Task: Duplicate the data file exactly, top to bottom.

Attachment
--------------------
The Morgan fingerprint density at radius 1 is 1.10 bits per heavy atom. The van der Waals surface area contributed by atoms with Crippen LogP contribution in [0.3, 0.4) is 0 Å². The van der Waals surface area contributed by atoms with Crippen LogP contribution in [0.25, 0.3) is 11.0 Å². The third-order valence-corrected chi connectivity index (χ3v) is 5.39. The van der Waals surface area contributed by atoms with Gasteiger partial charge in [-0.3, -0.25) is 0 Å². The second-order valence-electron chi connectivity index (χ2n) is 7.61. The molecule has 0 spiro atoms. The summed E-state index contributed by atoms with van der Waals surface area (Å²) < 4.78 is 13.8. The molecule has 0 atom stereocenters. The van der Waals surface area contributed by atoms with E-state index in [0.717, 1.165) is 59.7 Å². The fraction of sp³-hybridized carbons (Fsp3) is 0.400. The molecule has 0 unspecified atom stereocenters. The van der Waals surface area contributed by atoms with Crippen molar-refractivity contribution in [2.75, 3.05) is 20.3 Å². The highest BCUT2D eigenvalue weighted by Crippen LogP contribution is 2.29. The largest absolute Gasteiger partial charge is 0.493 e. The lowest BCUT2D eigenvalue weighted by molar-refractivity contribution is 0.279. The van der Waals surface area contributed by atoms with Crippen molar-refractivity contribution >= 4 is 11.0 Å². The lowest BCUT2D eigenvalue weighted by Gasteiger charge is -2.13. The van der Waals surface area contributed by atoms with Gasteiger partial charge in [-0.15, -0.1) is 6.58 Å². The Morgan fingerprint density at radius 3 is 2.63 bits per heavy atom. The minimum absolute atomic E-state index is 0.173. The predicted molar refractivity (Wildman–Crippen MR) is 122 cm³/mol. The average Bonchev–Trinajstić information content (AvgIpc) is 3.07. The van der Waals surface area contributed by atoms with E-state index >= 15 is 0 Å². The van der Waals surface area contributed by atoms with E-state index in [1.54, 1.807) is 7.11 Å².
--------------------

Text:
The Morgan fingerprint density at radius 1 is 1.10 bits per heavy atom. The van der Waals surface area contributed by atoms with Crippen LogP contribution in [0.3, 0.4) is 0 Å². The van der Waals surface area contributed by atoms with Crippen LogP contribution in [0.25, 0.3) is 11.0 Å². The third-order valence-corrected chi connectivity index (χ3v) is 5.39. The van der Waals surface area contributed by atoms with Gasteiger partial charge in [-0.3, -0.25) is 0 Å². The second-order valence-electron chi connectivity index (χ2n) is 7.61. The molecule has 0 spiro atoms. The summed E-state index contributed by atoms with van der Waals surface area (Å²) < 4.78 is 13.8. The molecule has 0 atom stereocenters. The van der Waals surface area contributed by atoms with E-state index in [0.717, 1.165) is 59.7 Å². The fraction of sp³-hybridized carbons (Fsp3) is 0.400. The molecule has 0 unspecified atom stereocenters. The van der Waals surface area contributed by atoms with Crippen molar-refractivity contribution in [2.75, 3.05) is 20.3 Å². The highest BCUT2D eigenvalue weighted by Crippen LogP contribution is 2.29. The largest absolute Gasteiger partial charge is 0.493 e. The lowest BCUT2D eigenvalue weighted by molar-refractivity contribution is 0.279. The van der Waals surface area contributed by atoms with Crippen molar-refractivity contribution >= 4 is 11.0 Å². The lowest BCUT2D eigenvalue weighted by Gasteiger charge is -2.13. The van der Waals surface area contributed by atoms with Gasteiger partial charge in [-0.15, -0.1) is 6.58 Å². The Morgan fingerprint density at radius 3 is 2.63 bits per heavy atom. The minimum absolute atomic E-state index is 0.173. The predicted molar refractivity (Wildman–Crippen MR) is 122 cm³/mol. The average Bonchev–Trinajstić information content (AvgIpc) is 3.07. The van der Waals surface area contributed by atoms with E-state index >= 15 is 0 Å². The van der Waals surface area contributed by atoms with E-state index in [1.54, 1.807) is 7.11 Å².